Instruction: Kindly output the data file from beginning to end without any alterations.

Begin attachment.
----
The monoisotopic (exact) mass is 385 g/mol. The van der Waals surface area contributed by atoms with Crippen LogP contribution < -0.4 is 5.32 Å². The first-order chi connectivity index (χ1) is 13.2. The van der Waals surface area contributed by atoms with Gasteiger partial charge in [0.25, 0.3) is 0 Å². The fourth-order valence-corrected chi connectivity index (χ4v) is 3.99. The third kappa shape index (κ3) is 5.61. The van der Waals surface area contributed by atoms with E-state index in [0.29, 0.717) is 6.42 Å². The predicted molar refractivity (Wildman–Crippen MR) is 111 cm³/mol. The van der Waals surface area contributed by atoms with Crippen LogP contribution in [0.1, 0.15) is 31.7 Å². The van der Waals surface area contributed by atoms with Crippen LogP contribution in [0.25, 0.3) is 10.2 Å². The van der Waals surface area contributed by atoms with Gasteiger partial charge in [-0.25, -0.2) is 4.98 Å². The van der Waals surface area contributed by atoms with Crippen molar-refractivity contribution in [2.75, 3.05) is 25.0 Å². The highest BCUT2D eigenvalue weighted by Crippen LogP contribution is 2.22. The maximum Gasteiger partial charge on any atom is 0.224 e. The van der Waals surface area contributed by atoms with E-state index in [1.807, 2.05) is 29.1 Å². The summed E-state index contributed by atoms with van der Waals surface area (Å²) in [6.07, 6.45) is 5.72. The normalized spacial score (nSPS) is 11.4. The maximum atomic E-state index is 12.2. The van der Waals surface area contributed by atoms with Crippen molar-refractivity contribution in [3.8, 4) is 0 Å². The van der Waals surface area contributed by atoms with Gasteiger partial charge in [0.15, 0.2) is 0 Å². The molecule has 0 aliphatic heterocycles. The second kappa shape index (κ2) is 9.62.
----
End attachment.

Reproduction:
The monoisotopic (exact) mass is 385 g/mol. The van der Waals surface area contributed by atoms with Crippen LogP contribution < -0.4 is 5.32 Å². The first-order chi connectivity index (χ1) is 13.2. The van der Waals surface area contributed by atoms with Gasteiger partial charge in [0.25, 0.3) is 0 Å². The fourth-order valence-corrected chi connectivity index (χ4v) is 3.99. The third kappa shape index (κ3) is 5.61. The van der Waals surface area contributed by atoms with E-state index in [0.29, 0.717) is 6.42 Å². The predicted molar refractivity (Wildman–Crippen MR) is 111 cm³/mol. The van der Waals surface area contributed by atoms with Crippen LogP contribution in [0.1, 0.15) is 31.7 Å². The van der Waals surface area contributed by atoms with Crippen LogP contribution in [0.25, 0.3) is 10.2 Å². The van der Waals surface area contributed by atoms with Gasteiger partial charge in [-0.25, -0.2) is 4.98 Å². The van der Waals surface area contributed by atoms with Crippen molar-refractivity contribution in [2.75, 3.05) is 25.0 Å². The highest BCUT2D eigenvalue weighted by Crippen LogP contribution is 2.22. The maximum Gasteiger partial charge on any atom is 0.224 e. The van der Waals surface area contributed by atoms with E-state index in [1.807, 2.05) is 29.1 Å². The summed E-state index contributed by atoms with van der Waals surface area (Å²) in [6.07, 6.45) is 5.72. The normalized spacial score (nSPS) is 11.4. The maximum atomic E-state index is 12.2. The van der Waals surface area contributed by atoms with Crippen molar-refractivity contribution in [3.8, 4) is 0 Å². The van der Waals surface area contributed by atoms with Gasteiger partial charge in [0.15, 0.2) is 0 Å². The molecule has 0 aliphatic heterocycles. The second kappa shape index (κ2) is 9.62.